Joe Smith allowed a leadoff hit to Miguel Cabrera in the eleventh, then set down six straight Tigers. Albuquerque allowed two walks in the eleventh, one of them intentional, but no runs. Joaquin Benoit came on for the twelfth and was perfect for two innings. Frank Herrmann pitched the thirteenth and fourteenth for Cleveland, starting both innings with walks but not allowing any runners to reach scoring position.

David Pauley came on for the home half of the fourteenth. He struck out Kipnis on three pitches, then walked Asdrubal Cabrera on four. Hafner singled, putting runners on the corners, and Santana was intentionally walked to load the bases. Pauley then worked a 1-2 count on Kosuke Fukudome, and...

... hit him with a pitch. On the back (left) elbow, which is pretty unusual. But probably not quite as unusual as the walkoff HBP.

So yeah. Good starters both get hit around a little, then leave after the rain delay. Bullpens combine for eleven and a half scoreless innings. And a walkoff hit batsman.

Baseball! Bask in it.
   10. Eric J can SABER all he wants to Posted: August 10, 2012 at 07:33 PM (#4205794)
It's (arguably) worth pointing out that 8/9/11 was a very good day of baseball on the whole. Full slate of games, which is always a good start. Including the Tigers-Indians matchup recapped above, there were 3 extra-inning games. Among the twelve 9-inning affairs were six one-run games and three two-run games, and one of the latter was a ninth-inning loss by Mariano Rivera. Overall, it's the third-best day of 2011 so far, and not too far behind the best one.
   11. Eric J can SABER all he wants to Posted: August 11, 2012 at 11:58 PM (#4206627)
Game of the day (yesterday): Reds 10, Cubs 8. Yesterday had a decent number of solid games, but no great ones... it's late, so I'll be brief here. There was a lot of scoring, and it alternated to an extent, but the Cubs were never actually tied or ahead after the Reds took the lead in the top of the second. The starters were both pretty bad, and the bullpens were rather spotty as well, until Aroldis Chapman came in and struck out three of the four batters he faced. On the hitting side, Todd Frazier had 3 hits and 4 RBI for the Reds, while Ryan Ludwick homered and scored 4 times; Alfonso Soriano (who is still available) had only one hit, but drove in three for the Cubs. The Cubs made 5 errors, which is kind of an enormous number, and allowed two unearned runs, which you may notice corresponds exactly with the margin of victory. In fact, this game featured a double milestone - the first career errors by both Brett Jackson and Josh Vitters!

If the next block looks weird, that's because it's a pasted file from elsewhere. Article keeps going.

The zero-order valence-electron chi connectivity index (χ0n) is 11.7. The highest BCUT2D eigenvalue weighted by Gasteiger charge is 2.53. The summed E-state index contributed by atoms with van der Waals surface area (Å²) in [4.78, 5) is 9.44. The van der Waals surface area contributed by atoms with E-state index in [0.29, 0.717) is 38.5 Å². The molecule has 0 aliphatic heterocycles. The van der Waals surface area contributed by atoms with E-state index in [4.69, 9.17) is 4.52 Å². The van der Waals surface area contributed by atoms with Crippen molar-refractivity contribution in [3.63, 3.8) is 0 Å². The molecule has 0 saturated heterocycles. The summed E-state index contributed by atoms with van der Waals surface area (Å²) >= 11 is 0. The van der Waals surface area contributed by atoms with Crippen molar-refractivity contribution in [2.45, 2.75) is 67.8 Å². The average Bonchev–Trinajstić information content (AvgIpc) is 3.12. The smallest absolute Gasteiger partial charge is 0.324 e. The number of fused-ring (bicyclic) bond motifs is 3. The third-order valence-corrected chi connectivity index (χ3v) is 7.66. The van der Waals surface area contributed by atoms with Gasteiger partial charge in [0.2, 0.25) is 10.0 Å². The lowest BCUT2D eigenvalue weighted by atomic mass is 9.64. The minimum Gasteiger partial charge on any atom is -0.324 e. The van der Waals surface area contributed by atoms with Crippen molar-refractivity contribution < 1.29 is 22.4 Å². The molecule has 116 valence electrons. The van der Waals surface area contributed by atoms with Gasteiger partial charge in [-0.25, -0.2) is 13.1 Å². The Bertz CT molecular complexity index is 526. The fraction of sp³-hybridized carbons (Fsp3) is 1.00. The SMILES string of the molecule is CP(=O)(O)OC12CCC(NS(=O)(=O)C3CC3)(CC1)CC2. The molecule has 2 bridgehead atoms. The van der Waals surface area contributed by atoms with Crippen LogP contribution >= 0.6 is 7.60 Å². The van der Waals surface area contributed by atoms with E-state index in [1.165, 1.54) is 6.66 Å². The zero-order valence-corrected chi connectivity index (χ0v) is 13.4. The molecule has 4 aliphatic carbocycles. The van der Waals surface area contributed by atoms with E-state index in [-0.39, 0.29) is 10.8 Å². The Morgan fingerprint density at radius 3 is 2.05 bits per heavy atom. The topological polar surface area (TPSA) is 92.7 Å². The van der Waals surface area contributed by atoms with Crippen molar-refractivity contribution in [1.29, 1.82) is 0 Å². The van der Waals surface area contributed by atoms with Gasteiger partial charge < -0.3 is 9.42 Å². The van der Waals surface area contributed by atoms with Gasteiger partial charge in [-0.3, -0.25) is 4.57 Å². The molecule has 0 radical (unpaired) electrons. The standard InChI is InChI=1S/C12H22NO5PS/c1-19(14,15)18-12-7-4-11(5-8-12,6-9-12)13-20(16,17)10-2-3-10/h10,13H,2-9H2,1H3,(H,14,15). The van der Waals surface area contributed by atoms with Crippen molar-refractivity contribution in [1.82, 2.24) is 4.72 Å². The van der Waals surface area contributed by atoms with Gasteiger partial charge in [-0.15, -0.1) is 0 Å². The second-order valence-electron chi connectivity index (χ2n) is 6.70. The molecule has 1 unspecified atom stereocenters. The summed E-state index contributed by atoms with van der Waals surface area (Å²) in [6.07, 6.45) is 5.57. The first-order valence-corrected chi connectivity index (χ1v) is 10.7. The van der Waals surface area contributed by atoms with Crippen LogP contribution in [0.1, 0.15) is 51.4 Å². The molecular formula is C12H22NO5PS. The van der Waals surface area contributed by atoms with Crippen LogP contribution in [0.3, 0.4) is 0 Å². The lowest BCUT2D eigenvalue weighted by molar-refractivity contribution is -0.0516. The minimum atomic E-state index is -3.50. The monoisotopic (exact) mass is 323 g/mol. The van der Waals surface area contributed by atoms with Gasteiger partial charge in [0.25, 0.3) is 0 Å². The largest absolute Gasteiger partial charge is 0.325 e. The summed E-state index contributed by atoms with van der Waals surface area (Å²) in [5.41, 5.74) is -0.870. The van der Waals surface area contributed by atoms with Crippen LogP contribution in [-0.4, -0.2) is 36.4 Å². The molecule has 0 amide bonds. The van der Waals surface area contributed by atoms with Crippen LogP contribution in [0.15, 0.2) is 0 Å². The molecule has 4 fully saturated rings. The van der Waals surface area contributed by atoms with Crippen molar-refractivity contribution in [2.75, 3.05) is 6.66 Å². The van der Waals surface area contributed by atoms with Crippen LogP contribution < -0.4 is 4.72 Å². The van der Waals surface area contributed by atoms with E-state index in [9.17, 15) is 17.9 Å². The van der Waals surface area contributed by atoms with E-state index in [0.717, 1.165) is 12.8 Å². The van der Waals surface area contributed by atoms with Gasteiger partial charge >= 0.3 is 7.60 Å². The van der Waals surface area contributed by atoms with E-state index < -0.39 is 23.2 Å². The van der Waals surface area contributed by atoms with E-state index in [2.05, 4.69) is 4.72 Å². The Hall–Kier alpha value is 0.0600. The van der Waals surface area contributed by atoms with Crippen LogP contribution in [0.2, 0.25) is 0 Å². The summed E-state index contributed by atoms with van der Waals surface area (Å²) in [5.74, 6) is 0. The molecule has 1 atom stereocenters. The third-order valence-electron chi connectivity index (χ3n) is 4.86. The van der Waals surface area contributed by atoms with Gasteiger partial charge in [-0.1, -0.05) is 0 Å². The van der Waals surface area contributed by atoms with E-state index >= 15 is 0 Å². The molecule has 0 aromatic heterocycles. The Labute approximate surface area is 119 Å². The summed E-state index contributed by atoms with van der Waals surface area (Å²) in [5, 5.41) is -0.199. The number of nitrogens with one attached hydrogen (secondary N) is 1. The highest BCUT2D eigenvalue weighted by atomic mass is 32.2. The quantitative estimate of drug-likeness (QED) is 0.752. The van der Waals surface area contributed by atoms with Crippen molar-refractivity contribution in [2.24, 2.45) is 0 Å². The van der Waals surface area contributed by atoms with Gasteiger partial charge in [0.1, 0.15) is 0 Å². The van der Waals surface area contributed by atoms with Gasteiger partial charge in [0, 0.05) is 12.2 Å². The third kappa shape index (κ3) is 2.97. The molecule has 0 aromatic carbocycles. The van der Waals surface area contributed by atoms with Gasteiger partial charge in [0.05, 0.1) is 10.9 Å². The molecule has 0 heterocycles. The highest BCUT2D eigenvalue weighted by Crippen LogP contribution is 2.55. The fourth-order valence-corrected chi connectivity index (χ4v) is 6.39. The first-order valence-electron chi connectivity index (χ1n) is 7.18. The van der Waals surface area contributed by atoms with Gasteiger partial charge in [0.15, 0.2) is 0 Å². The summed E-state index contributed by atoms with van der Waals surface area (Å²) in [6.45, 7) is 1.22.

Onward and backward... last year's game to come.
   12. Eric J can SABER all he wants to Posted: August 12, 2012 at 12:24 AM (#4206638)
Game of the day (last year): Rays 8, Royals 7. This is more like it.

The starters began the game with pitching that wasn't necessarily brilliant (KC's Felipe Paulino ended the day with 4 walks and 1 strikeout), but was effective, at least for a while. The scoreless tie was broken in the fourth when Jeff Francoeur doubled, Johnny Giovatella tripled him in, and Giovatella scored on a sac fly, putting Wade Davis and the Rays in a 2-0 hole. Kansas City tacked on another run on an Alcides Escobar double and two flyouts in the fifth, while the Rays countered with a solo homer from Matt Joyce. Tampa added another run in the sixth when Ben Zobrist singled against Tim Collins, took second on a wild pitch, and came home on Casey Kotchman's base hit; they would go on to load the bases in the inning before Joyce fouled out to strand all three runners.

Davis notched a hit, an out, and a walk before being pulled in the seventh. JP Howell issued a walk of his own before allowing Melky Cabrera's second sac fly of the game (I wonder if anyone has ever had more than two? Surely someone's done three sac flies in a game, right?), putting the Royals back up by two. The Rays picked up another single tally in the eighth on a walk and two hits, the second coming from Desmond Jennings, to close within 4-3.

Of course, you've seen the final score, so you can now figure out that over half of the game's runs were scored in the ninth. Brandon Gomes recorded the first two outs in the top of the inning before allowing a double to Escobar and being removed. With Jake McGee on the hill, Escobar stole third, and Alex Gordon walked to bring Cabrera back to the plate. With two outs, he couldn't hit another sac fly, so he homered instead, padding his team's advantage to 7-3.